So as I wrap up, my closing message is that proportionality will remain central to everything that we do as a prudential regulator, but we make no apologies for leaning into risk areas where required. We will continue to evolve our approach and prudential framework in response to new risks and changes in the operating environment, which is exactly what the community expects from us. Your challenge as mutual banks is much the same: to understand the risks to your businesses from factors such as new rivals, technological innovation and evolving consumer preferences – and make sure you are equipped to respond in a way that keeps your bank strong, safe and sustainable for the long-term.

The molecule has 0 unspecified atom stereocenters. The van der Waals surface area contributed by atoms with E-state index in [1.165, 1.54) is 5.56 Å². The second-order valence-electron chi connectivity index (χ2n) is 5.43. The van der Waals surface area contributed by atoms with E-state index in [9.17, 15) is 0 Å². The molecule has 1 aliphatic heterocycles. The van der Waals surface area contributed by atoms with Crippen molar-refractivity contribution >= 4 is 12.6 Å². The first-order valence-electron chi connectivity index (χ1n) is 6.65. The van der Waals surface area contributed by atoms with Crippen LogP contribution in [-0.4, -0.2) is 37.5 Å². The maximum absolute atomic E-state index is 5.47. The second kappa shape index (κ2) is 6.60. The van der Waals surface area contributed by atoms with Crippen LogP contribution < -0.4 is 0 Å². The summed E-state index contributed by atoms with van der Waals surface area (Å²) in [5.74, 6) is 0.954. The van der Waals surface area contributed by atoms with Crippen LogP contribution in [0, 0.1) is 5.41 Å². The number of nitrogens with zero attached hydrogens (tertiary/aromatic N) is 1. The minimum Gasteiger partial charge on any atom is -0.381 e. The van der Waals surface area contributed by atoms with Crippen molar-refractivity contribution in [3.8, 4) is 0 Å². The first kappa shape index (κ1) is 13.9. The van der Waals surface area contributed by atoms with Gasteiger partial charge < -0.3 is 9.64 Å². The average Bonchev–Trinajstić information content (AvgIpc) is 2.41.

And with that, I am happy to take your questions.

The Australian Prudential Regulation Authority (APRA) is the prudential regulator of the financial services industry. It oversees banks, mutuals, general insurance and reinsurance companies, life insurance, private health insurers, friendly societies, and most members of the superannuation industry. APRA currently supervises institutions holding around $9 trillion in assets for Australian depositors, policyholders and superannuation fund members.